For the second straight year, it’s my pleasure to present a guest post from Will Carroll of Baseball Prospectus.
Will has done groundbreaking work for BP reporting on injuries. His Under The Knife column is must-reading for executives, the media and fans who want the latest information. Will also writes about injuries and medical issues for Sports Illustrated and Football Outsiders.
Will has been a friend of this blog for a long time and it’s a great privilege to have him as a contributor. Here is his post:
“Past performance does not indicate future results.”
Maybe using a financial phrase isn’t the best idea in this economy, but it’s one that many hold true in baseball. With free agency, teams turn over their roster so quickly that the common players over any period are small enough that it’s tough to suss out any sort of knowledge based on consistency. Worse, there’s a mental perception of players that takes hold, making it easier to see their future or past than their present. Mariano Rivera is still Mariano Rivera – the metaphor isn’t that existential – but Rivera ’09 isn’t Rivera ’99 or even ’08. Projection systems around the game are all using past performance and maths to figure out what comes next. It works, sometimes with deadly accuracy, because when it comes to judging a player, I’d point to that phrase up there and say to throw it out.
Jay-Z is the more accurate in this case – “You was what you was before you got here.” The Yankees in ’09 are going to be a great test case for whether a hip-hop truism applies to baseball. The 2009 Yankees will be relying on two pitchers – Joba Chamberlain and Phil Hughes – to fill slots in their rotation. Yeah, yeah … I’ve heard the talk of moving Chamberlain back to the pen and I’m sure he’d be good, even great, as a setup guy, but you don’t hear the Rays talking about keeping David Price in the pen, do you? Both young Yanks have had some health problems, but their past results tell you a lot about what you can expect from them in ’09.
Chamberlain was in much this same position in 2008, with an ongoing debate about whether to move him out of the pen and how to do it, if the team so chose. The method, starting him in the pen and then shifting him to the rotation, seemed the tougher road to me. I didn’t think the Yankees would have the institutional will to send him down in order to “stretch out” his arm nor the creativity to use him in ever longer stints to do it at the major league level. I was wrong. There’s still some question about whether it was the best way, but let’s give credit where due. That Chamberlain ended up the season with a sore shoulder – and please note it was sore, not torn, sprained, frayed, or any other nasty words you hear Jim Andrews say – at just about the point we’d expect.
There’s not enough evidence to come up with a real conversion factor for pitchers that are relievers one year and starters the next, but if you take innings as innings (a simplistic way to do it) and look at where he got sore, you’ll see shades of the Verducci Effect.
Chamberlain’s ’09 then would seem equally limited, but here’s where I think a change in his preparation is going to factor in. He threw about 60 innings as a starter and 40 more as a reliever. Some work on “leverage” in relief innings has indicated that it may have significantly more stress on the arm, allowing us to make a simple doubling conversion factor for those taking a year to year role change. (If you don’t think it works, take a look at Adam Wainwright’s stat line and where he came up lame after crossing the converted Verducci line.) Giving Chamberlain this credit gives us an equivalence of 140 innings and lets him go up to around 170 “safely.” Using smart pitch counts, skipping his turn now and again, and perhaps returning him to the pen as he nears the limit makes it very easy for the Yankees to maximize their young ace. There’s also a strong argument that allowing him to prep for the season as a starter will allow him to build up even more stamina in his shoulder. I’ll still say that I’d err on the side of caution with him.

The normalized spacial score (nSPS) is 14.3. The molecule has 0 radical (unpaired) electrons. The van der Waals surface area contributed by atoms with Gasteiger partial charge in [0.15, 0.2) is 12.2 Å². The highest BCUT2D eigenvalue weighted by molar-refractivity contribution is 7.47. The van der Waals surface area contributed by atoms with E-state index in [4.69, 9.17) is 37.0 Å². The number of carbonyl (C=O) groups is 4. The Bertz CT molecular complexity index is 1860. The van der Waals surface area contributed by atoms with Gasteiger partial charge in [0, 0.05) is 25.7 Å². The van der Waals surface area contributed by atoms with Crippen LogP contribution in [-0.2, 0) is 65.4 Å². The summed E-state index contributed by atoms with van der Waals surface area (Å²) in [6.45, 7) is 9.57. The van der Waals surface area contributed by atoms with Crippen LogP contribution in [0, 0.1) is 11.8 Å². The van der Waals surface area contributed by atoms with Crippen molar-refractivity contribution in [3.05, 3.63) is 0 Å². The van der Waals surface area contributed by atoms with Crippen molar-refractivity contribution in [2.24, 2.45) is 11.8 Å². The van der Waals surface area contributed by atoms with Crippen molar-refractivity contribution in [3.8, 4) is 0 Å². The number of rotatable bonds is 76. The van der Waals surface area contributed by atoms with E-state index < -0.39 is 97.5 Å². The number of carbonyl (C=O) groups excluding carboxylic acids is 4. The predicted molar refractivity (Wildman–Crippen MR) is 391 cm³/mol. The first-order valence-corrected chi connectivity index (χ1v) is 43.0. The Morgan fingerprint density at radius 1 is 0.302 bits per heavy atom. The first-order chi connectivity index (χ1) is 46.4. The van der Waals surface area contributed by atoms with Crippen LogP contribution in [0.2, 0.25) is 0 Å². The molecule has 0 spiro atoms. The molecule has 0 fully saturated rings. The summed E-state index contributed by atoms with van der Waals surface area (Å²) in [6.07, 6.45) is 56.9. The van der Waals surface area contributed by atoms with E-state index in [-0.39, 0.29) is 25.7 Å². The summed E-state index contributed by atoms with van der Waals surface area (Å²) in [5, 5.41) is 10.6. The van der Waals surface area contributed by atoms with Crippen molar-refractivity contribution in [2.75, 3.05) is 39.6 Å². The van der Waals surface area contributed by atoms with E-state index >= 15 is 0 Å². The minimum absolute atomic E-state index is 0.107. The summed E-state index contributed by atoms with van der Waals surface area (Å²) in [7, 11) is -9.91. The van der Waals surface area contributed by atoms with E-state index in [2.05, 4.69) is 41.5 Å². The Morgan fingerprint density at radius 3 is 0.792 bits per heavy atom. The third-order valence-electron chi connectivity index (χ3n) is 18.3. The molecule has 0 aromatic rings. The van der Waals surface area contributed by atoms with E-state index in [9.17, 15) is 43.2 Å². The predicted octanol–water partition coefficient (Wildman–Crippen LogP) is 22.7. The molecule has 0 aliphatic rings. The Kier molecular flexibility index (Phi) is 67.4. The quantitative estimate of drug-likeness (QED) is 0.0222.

On the other hand, we have Phil Hughes, the can’t-miss kid who thus far has due to injuries. Hamstring and rib injuries have cost him nearly two seasons, leaving many to wonder if he can stay healthy. There’s some who say “it wasn’t his arm” and maybe missing out on big workloads as a 21 and 22-year-old might end up helping in the long run a la Nolan Ryan and Josh Beckett. But the issue is that he’s never stayed healthy at the major league level. Freak injuries? Sure, but so far, all the evidence points to the fact that Hughes might not be able to stay healthy at this level. Someday, doctors will be able to wave a wand and tell you the genetic tags that make or break a pitcher, from flexibility, tensile strength of ligaments, and humeral retroversion, but we don’t have those quite yet. What we have is more a Missouri approach; Hughes has to show me he can stay healthy before I believe he can. He’s never gone 150 innings in any season at any level. If you say he can, you have faith, not facts.
The Yankees have some things on their side, including depth, a big checkbook, and new facilities. They’ve shown themselves to be able to develop solid pitchers in both the rotation and the pen, to rehab players effectively, and to at least be average in the number of injuries suffered by pitchers. They’ve been both cutting-edge and creative in the way they’ve dealt with a number of players. Of course, they may need all that since every one of their pitchers in slots one through five have injury concerns. You might not need to look at the standings next season to figure out how well the Yankees are playing. You might just need to check the disabled list.